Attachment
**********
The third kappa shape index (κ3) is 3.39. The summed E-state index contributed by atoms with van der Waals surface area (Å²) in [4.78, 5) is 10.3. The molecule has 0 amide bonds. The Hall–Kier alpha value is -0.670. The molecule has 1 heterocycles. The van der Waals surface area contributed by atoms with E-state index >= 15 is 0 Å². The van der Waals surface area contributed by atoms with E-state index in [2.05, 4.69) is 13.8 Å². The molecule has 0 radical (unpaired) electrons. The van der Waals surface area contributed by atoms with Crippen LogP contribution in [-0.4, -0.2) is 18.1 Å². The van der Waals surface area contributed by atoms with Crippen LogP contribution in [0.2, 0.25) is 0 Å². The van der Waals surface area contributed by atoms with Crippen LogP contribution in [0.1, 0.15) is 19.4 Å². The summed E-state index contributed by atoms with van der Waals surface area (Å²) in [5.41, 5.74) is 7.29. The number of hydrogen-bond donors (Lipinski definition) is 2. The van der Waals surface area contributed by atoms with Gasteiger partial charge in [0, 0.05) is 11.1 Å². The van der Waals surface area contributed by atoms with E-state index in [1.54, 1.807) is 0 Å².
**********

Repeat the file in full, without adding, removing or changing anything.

The third kappa shape index (κ3) is 3.39. The summed E-state index contributed by atoms with van der Waals surface area (Å²) in [4.78, 5) is 10.3. The molecule has 0 amide bonds. The Hall–Kier alpha value is -0.670. The molecule has 1 heterocycles. The van der Waals surface area contributed by atoms with E-state index >= 15 is 0 Å². The van der Waals surface area contributed by atoms with E-state index in [2.05, 4.69) is 13.8 Å². The molecule has 0 radical (unpaired) electrons. The van der Waals surface area contributed by atoms with Crippen LogP contribution in [-0.4, -0.2) is 18.1 Å². The van der Waals surface area contributed by atoms with Crippen LogP contribution in [0.2, 0.25) is 0 Å². The van der Waals surface area contributed by atoms with Crippen LogP contribution in [0.1, 0.15) is 19.4 Å². The summed E-state index contributed by atoms with van der Waals surface area (Å²) in [5.41, 5.74) is 7.29. The number of hydrogen-bond donors (Lipinski definition) is 2. The van der Waals surface area contributed by atoms with Gasteiger partial charge in [0, 0.05) is 11.1 Å². The van der Waals surface area contributed by atoms with E-state index in [1.54, 1.807) is 0 Å².